San Jose Cal. Friday
You have all read of the awful calamity that befell our city and surrounding towns. I will leave all of that for you still to get from the papers, as I know you are more anxious to know about us and it would take a book to tell it. We were sleeping soundly in our beds at 5:15 exactly. I felt the first shake very slightly. I bounded out of bed, hoping for the instant, to be able to get some clothes and get out. I was thrown back on the bed. I snatched Aileen in my arms and shouted to Jack, who was holding on to the bed on the other side to get the other children. I say shouted, for just as that time the roaring and rumbling were deafening. I got to my feet again with Aileen like a ball in my arms. The little thing never made a sound and clung to me like mad. I was thrown down on the bed again and pitched headlong to the foot of the bed, then the house timbers all cracking and splitting, lurched the other way and threw me back to the head of the bed. I was then powerless to move only as I tossed about like a rubberball. I was not speechless, however, for it seemed I must get my voice above that awful noise to reach God in prayer. I screamed as did every other woman in this town. Jack was trying to make his way to the children in the other room, through the bathroom, and they were trying to get to us. I could see them from where I was on the bed. I pled with them to get to me that we might all die together. It seemed ages before they got to us. They pitched on to the floor twice before they reached me, then with my arms about them all, I prayed God if one go take us all. We could not get out and it was his goodness that kept the house from falling on us. From the looks of most of the houses in the neighborhood, we fared well. Our house is about a foot out of plumb, pitched forward and to the right, the underpinning broken off in the cellar even with the ground. The front is broken loose from the main building. We cannot tell how firm it is, but if it does fall it will only lurch forward and settle gently back, so they say.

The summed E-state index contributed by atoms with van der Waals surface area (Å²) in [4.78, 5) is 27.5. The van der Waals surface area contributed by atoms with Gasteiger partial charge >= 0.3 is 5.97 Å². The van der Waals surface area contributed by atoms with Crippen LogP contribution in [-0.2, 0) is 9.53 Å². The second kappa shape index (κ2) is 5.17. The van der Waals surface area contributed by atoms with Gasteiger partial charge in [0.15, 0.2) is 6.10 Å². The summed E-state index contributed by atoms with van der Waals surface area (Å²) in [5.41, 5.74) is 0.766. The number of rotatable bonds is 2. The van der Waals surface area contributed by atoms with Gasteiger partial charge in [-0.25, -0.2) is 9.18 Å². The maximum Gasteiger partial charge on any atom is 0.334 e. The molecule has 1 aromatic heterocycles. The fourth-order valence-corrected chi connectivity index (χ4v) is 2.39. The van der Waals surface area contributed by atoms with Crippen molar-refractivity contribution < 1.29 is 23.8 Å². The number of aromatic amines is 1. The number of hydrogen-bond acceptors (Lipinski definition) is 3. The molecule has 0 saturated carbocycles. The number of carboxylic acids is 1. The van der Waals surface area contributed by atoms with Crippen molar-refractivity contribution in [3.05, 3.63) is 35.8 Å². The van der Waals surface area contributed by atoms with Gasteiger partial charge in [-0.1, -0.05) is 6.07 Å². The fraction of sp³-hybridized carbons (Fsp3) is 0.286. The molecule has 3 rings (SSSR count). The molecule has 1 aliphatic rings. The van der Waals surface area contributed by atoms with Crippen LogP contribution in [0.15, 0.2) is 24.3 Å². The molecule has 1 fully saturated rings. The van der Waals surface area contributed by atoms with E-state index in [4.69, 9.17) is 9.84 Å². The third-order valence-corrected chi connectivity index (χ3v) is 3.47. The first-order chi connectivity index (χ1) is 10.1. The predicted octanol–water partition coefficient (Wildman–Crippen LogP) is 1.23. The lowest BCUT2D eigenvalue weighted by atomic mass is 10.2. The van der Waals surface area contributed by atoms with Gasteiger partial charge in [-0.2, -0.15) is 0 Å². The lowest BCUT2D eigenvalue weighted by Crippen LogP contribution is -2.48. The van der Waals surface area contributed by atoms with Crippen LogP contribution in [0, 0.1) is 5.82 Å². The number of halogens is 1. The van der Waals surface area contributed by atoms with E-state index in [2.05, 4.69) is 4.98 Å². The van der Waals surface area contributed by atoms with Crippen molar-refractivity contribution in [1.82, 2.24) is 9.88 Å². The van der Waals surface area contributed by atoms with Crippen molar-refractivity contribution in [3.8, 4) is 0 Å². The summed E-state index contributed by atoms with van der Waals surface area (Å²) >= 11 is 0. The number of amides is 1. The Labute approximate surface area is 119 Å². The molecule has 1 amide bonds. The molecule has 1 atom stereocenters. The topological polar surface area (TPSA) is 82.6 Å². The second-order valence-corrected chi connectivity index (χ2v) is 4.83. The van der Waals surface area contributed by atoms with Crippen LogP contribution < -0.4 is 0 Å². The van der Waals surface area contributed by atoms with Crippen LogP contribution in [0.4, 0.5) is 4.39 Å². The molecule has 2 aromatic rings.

But, we are camping in the back yard; have a stove out here and a tent stretched over the clothes line; and we all sleep under there three in a bed. The children slept but not a wink did Bessie and I sleep. That maddening sound of blasting in Frisco every few minutes sounded like the death knell of thousands.
In that awful stillness to lie there and listen to that in the distance on one side and the cracking and creaking or our house on the other, it was terrible. Bessie and Lem got out of bed and got their clothes and made their way to the door with the children and fell out of the door. The sights they saw were plenty, houses toppling over, screaming women and children. When I got out, there was another shake that took us nearly off our feet and the rumbling down town was deafening. We could hear the buildings falling in in all directions. I can safely say there is not a building in the town that is not damaged more or less.
San Jose High School
photograph submitted by Frank Soule
When we were able to creep into the house, we got our clothes on, and this is what we saw: every picture that was hanging on the wall was twisted and turned almost upside down; every vase, ornament, and the top of my lamp were on the floor, wrecks; in Bessie’s room all the pictures came down with a crash and the mantle was cleared off as if it had been swept. Soot, broken glass, and other debris covered the floor when the chimney fell. Our china closet had glass doors on one side and wooden doors on the other. These doors were opened first on one side and then on the other, and every dish was dumped on the floor first to one side and then to the other, broken to bits, of course, and then the doors were closed as if nothing had happened. In the kitchen and pantry, there was broken crockery all over the floor, in the sink and everywhere, mixed with milk, butter, eggs and other provisions, and then a basketful of sprinkled clothes was scattered all about in the mixture; the cooking stove overturned, and a pall of soot, an inch or more in thickness covered the scene. We cleaned it up and scrubbed the floor twice, but it still looks bad. The chimney is down and we cannot have a fire in the kitchen.